The mobile application space is set to boom across Africa, as enterprises and developers lead the world in bringing to market unique mobile applications suited to a developing market. Potential though, doesn’t guarantee success.
There are several reasons for Africa’s potential — crucially, the cliché that Africa is a mobile continent still holds true. Mobile devices are becoming smarter, faster and more affordable, smartphone adoption is growing by around 15% year on year across the continent, and mobile bandwidth has become better and more affordable. In addition, mobile applications are particularly relevant to the African context, where a young, increasingly tech-savvy and often geographically dispersed population is fast seeing the advantages of self-service and mobile business.
Advanced, user-friendly mobile apps will be the next customer service excellence differentiator. To maintain a competitive advantage, enterprises will increasingly roll out mobile consumer apps to maintain their competitive lead, and to deliver services. Many operators will see this as a new way of doing business.
Why? For one thing, mobile apps enhance the customer experience. The old USSD-based self-service options are not particularly user-friendly, especially for less tech-savvy consumers. Dialing *123#456# may have sufficed when there was no other alternative, but now people can simply press an icon or a menu button on a smartphone to interact with enterprises.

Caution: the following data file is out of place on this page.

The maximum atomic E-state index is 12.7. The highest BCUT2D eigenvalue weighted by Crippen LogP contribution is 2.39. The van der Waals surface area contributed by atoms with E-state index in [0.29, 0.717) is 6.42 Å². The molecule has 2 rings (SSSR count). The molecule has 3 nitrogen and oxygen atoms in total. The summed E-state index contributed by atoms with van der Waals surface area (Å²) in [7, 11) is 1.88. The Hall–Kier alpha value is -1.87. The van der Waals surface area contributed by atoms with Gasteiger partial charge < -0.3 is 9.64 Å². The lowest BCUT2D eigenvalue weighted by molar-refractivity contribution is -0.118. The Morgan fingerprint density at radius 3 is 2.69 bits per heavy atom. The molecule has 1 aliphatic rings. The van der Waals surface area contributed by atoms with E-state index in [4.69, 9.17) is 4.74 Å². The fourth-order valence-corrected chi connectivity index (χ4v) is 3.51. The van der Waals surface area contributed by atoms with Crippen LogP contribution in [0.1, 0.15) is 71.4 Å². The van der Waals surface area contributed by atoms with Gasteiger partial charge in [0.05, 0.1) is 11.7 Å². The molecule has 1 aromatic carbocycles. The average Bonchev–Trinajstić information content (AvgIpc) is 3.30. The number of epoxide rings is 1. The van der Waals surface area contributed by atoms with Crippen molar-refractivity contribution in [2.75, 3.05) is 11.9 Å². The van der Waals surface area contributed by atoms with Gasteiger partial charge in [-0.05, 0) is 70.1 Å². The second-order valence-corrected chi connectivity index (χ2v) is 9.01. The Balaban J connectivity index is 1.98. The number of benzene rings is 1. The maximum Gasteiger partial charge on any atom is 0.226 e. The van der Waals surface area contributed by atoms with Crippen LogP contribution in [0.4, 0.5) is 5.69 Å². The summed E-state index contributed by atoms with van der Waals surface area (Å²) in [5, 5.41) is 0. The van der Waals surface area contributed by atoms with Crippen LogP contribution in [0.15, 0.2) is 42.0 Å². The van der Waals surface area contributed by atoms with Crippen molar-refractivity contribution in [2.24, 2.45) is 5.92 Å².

Getting it right
To be effective, mobile apps need to begin with meeting customer needs, and they must be simple and easy to use. They also need to address enterprise pain points — for example, the most common contact centre queries can be migrated to a self-service smartphone app, so improving customer experience and easing the contact centre workload.
They also need to deliver concise, personalised and easy to navigate information to the end-user, supplying all the relevant information at a glance, with the ability to drill down, slice or dice if needed. In the enterprise application space, we see that once mobile workers have access to effective apps, they seldom revert to their laptops to access Enterprise resource planning (ERP) systems.
Achieving this requires a great deal of preparatory work, to identify what end users need, what the business goals are for the app, and what the current enterprise pain points are, which could be addressed with a customised mobile app.
Leading the world
Africa is traditionally innovative, and because mobile apps are so relevant to the African context, with a low barrier to entry for app developers, we envisage massive growth in the app development space across the continent.
An innovative youngster with little more than internet access and aptitude can learn to develop apps, and bring to market new solutions tailored to meet African needs. It requires a niche skill set, but mobile application development will become the order of the day as demand increases. There is scope for app development across numerous areas — for example, banking, healthcare and education. And apps developed for the African context may also be relevant to other developing regions of the world, meaning there is huge potential for growth in this sector.